Apple has pushed out Final Cut Pro X update (version 10.4.6), that adds the ability to automatically detect and convert any legacy media files that will not be compatible with future versions of macOS, as well as numerous bug fixes and improved features.
Last year, Apple began warning its users that older video formats and codecs relying on QuickTime 7 would no longer be supported by future macOS releases due to the 64-bit transition. Though legacy media files remain compatible with macOS Mojave, updating a Mac system beyond Mojave in the future could prove problematic for filmmakers who have content in older formats.
In a note about this potential issue on its website, Apple warns users to convert their incompatible media files before upgrading to the next major macOS version after Mojave. The newly released Final Cut Pro X 10.4.6 simplifies this requirement by detecting and converting these files into a format that will remain compatible with macOS in the future.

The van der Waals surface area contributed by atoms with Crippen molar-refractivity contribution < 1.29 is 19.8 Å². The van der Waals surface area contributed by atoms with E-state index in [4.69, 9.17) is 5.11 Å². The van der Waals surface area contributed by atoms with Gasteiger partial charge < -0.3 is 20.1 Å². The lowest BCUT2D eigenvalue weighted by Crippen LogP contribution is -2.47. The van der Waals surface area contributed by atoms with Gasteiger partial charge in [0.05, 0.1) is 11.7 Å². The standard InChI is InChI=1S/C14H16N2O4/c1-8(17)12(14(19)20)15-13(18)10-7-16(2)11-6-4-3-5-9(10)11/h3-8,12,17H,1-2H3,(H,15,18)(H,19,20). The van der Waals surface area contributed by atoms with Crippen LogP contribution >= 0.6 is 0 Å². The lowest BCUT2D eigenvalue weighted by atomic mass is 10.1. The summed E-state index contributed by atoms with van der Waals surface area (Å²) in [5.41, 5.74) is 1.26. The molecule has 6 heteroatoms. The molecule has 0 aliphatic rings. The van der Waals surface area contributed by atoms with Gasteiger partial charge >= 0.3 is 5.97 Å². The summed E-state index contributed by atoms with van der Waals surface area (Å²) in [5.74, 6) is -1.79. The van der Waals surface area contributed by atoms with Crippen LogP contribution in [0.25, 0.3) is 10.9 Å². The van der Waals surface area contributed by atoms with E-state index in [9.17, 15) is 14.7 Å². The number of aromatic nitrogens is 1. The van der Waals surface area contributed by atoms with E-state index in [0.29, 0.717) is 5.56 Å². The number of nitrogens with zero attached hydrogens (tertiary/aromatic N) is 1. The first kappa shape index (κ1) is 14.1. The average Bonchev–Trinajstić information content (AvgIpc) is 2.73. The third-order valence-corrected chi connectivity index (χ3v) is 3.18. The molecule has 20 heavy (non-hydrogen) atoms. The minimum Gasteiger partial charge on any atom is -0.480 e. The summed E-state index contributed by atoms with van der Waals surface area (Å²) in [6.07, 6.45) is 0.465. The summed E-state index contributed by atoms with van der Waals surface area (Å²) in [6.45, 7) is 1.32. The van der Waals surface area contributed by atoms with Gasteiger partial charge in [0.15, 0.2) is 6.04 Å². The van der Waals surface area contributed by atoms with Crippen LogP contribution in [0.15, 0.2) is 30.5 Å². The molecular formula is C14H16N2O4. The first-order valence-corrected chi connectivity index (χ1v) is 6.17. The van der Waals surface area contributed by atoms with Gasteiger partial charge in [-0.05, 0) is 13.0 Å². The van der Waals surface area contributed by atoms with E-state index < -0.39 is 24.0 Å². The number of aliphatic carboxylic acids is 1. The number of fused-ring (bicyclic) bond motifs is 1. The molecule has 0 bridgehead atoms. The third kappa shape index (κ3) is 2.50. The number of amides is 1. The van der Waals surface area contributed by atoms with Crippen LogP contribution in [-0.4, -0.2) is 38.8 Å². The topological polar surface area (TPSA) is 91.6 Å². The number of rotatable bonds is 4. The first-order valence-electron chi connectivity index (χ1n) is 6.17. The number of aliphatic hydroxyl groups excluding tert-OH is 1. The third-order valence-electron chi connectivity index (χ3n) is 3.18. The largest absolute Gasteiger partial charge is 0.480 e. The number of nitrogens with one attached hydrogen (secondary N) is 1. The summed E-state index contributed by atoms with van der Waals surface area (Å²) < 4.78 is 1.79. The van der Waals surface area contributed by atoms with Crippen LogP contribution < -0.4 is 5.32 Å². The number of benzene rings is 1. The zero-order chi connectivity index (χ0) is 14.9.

In version 10.4.6, Final Cut Pro users who open a library or import content will see a window listing any incompatible media files the software found. Users can immediately convert these files by clicking ‘Convert’ in the window. Copies of the converted content are created in Apple ProRes format and stored in the library’s media storage location. Existing clips in the library are then relinked to the converted files.
There’s an exception for Motion projects, however, with Apple warning that Final Cut Pro won’t detect incompatible media files in these projects. Instead, users will need to open the project in Motion, after which point a message will appear warning if any incompatible media is present. In that case, the user would need to convert it using QuickTime Player or Compressor.
Media conversion aside, Final Cut Pro X version 10.4.6 brings several relatively minor bug fixes and improved reliability when sharing videos directly to YouTube.